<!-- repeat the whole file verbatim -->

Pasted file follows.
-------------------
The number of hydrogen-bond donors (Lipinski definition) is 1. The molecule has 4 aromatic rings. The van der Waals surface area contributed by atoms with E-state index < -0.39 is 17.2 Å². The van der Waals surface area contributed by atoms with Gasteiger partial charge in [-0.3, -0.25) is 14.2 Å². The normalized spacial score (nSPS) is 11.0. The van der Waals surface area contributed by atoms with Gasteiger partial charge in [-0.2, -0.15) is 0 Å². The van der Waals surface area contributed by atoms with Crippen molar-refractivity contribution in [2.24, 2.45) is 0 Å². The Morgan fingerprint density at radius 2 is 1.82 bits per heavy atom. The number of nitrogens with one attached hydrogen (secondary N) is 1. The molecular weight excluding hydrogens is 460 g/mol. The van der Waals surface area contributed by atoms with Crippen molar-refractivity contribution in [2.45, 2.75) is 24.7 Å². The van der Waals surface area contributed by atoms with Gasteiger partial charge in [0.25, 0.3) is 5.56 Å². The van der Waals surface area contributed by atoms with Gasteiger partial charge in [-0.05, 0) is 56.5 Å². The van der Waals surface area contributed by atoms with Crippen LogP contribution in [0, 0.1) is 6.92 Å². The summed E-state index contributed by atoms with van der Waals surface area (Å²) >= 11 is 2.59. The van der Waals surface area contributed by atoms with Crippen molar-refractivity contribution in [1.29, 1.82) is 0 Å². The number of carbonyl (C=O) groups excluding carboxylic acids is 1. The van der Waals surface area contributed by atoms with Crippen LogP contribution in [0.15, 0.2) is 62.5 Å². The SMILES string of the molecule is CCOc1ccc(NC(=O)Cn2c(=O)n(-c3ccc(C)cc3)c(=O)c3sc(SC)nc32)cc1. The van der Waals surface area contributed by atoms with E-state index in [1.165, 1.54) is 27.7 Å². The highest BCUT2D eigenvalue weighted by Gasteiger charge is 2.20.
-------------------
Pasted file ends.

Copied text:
The number of hydrogen-bond donors (Lipinski definition) is 1. The molecule has 4 aromatic rings. The van der Waals surface area contributed by atoms with E-state index < -0.39 is 17.2 Å². The van der Waals surface area contributed by atoms with Gasteiger partial charge in [-0.3, -0.25) is 14.2 Å². The normalized spacial score (nSPS) is 11.0. The van der Waals surface area contributed by atoms with Gasteiger partial charge in [-0.2, -0.15) is 0 Å². The van der Waals surface area contributed by atoms with Crippen molar-refractivity contribution in [2.24, 2.45) is 0 Å². The Morgan fingerprint density at radius 2 is 1.82 bits per heavy atom. The number of nitrogens with one attached hydrogen (secondary N) is 1. The molecular weight excluding hydrogens is 460 g/mol. The van der Waals surface area contributed by atoms with Crippen molar-refractivity contribution in [2.45, 2.75) is 24.7 Å². The van der Waals surface area contributed by atoms with Gasteiger partial charge in [0.25, 0.3) is 5.56 Å². The van der Waals surface area contributed by atoms with Gasteiger partial charge in [-0.05, 0) is 56.5 Å². The van der Waals surface area contributed by atoms with Crippen LogP contribution in [0, 0.1) is 6.92 Å². The summed E-state index contributed by atoms with van der Waals surface area (Å²) >= 11 is 2.59. The van der Waals surface area contributed by atoms with Crippen molar-refractivity contribution in [1.29, 1.82) is 0 Å². The number of carbonyl (C=O) groups excluding carboxylic acids is 1. The van der Waals surface area contributed by atoms with Crippen LogP contribution in [0.15, 0.2) is 62.5 Å². The SMILES string of the molecule is CCOc1ccc(NC(=O)Cn2c(=O)n(-c3ccc(C)cc3)c(=O)c3sc(SC)nc32)cc1. The van der Waals surface area contributed by atoms with E-state index in [1.165, 1.54) is 27.7 Å². The highest BCUT2D eigenvalue weighted by Gasteiger charge is 2.20.